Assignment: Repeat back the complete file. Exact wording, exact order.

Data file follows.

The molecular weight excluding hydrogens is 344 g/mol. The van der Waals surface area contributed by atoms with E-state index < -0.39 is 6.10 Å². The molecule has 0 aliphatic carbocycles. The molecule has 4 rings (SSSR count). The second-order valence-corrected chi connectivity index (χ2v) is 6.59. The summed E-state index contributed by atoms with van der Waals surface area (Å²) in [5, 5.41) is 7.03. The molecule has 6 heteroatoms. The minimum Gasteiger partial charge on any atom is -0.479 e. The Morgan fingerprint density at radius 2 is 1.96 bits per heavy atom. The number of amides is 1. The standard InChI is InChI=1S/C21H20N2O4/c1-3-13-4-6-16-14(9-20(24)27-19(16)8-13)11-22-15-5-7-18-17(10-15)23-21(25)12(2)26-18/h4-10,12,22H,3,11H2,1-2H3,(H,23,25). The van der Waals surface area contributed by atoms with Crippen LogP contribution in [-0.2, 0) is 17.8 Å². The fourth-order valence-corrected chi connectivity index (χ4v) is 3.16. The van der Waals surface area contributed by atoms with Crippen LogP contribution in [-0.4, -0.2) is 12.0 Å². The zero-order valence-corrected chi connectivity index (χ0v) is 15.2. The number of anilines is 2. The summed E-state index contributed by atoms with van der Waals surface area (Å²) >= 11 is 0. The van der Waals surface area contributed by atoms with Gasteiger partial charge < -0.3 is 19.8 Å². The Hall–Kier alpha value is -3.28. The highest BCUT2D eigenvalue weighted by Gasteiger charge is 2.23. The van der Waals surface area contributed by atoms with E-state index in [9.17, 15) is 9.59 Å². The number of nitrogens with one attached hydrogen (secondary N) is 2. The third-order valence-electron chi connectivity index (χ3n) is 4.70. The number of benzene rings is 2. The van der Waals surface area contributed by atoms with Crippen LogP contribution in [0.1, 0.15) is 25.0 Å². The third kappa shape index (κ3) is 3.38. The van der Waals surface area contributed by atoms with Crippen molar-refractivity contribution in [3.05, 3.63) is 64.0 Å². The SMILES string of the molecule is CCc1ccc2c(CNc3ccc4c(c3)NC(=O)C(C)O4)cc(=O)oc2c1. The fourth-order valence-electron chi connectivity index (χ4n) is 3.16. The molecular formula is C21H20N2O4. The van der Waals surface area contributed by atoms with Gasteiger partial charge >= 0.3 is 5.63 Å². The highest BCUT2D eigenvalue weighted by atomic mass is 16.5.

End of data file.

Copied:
The molecular weight excluding hydrogens is 344 g/mol. The van der Waals surface area contributed by atoms with E-state index < -0.39 is 6.10 Å². The molecule has 0 aliphatic carbocycles. The molecule has 4 rings (SSSR count). The second-order valence-corrected chi connectivity index (χ2v) is 6.59. The summed E-state index contributed by atoms with van der Waals surface area (Å²) in [5, 5.41) is 7.03. The molecule has 6 heteroatoms. The minimum Gasteiger partial charge on any atom is -0.479 e. The Morgan fingerprint density at radius 2 is 1.96 bits per heavy atom. The number of amides is 1. The standard InChI is InChI=1S/C21H20N2O4/c1-3-13-4-6-16-14(9-20(24)27-19(16)8-13)11-22-15-5-7-18-17(10-15)23-21(25)12(2)26-18/h4-10,12,22H,3,11H2,1-2H3,(H,23,25). The van der Waals surface area contributed by atoms with Crippen LogP contribution in [-0.2, 0) is 17.8 Å². The fourth-order valence-corrected chi connectivity index (χ4v) is 3.16. The van der Waals surface area contributed by atoms with Crippen LogP contribution in [-0.4, -0.2) is 12.0 Å². The zero-order valence-corrected chi connectivity index (χ0v) is 15.2. The number of anilines is 2. The summed E-state index contributed by atoms with van der Waals surface area (Å²) >= 11 is 0. The van der Waals surface area contributed by atoms with Gasteiger partial charge < -0.3 is 19.8 Å². The Hall–Kier alpha value is -3.28. The highest BCUT2D eigenvalue weighted by Gasteiger charge is 2.23. The van der Waals surface area contributed by atoms with E-state index in [9.17, 15) is 9.59 Å². The number of nitrogens with one attached hydrogen (secondary N) is 2. The third-order valence-electron chi connectivity index (χ3n) is 4.70. The number of benzene rings is 2. The van der Waals surface area contributed by atoms with Crippen LogP contribution in [0.1, 0.15) is 25.0 Å². The third kappa shape index (κ3) is 3.38. The van der Waals surface area contributed by atoms with Crippen molar-refractivity contribution in [3.05, 3.63) is 64.0 Å². The SMILES string of the molecule is CCc1ccc2c(CNc3ccc4c(c3)NC(=O)C(C)O4)cc(=O)oc2c1. The fourth-order valence-electron chi connectivity index (χ4n) is 3.16. The molecular formula is C21H20N2O4. The van der Waals surface area contributed by atoms with Gasteiger partial charge >= 0.3 is 5.63 Å². The highest BCUT2D eigenvalue weighted by atomic mass is 16.5.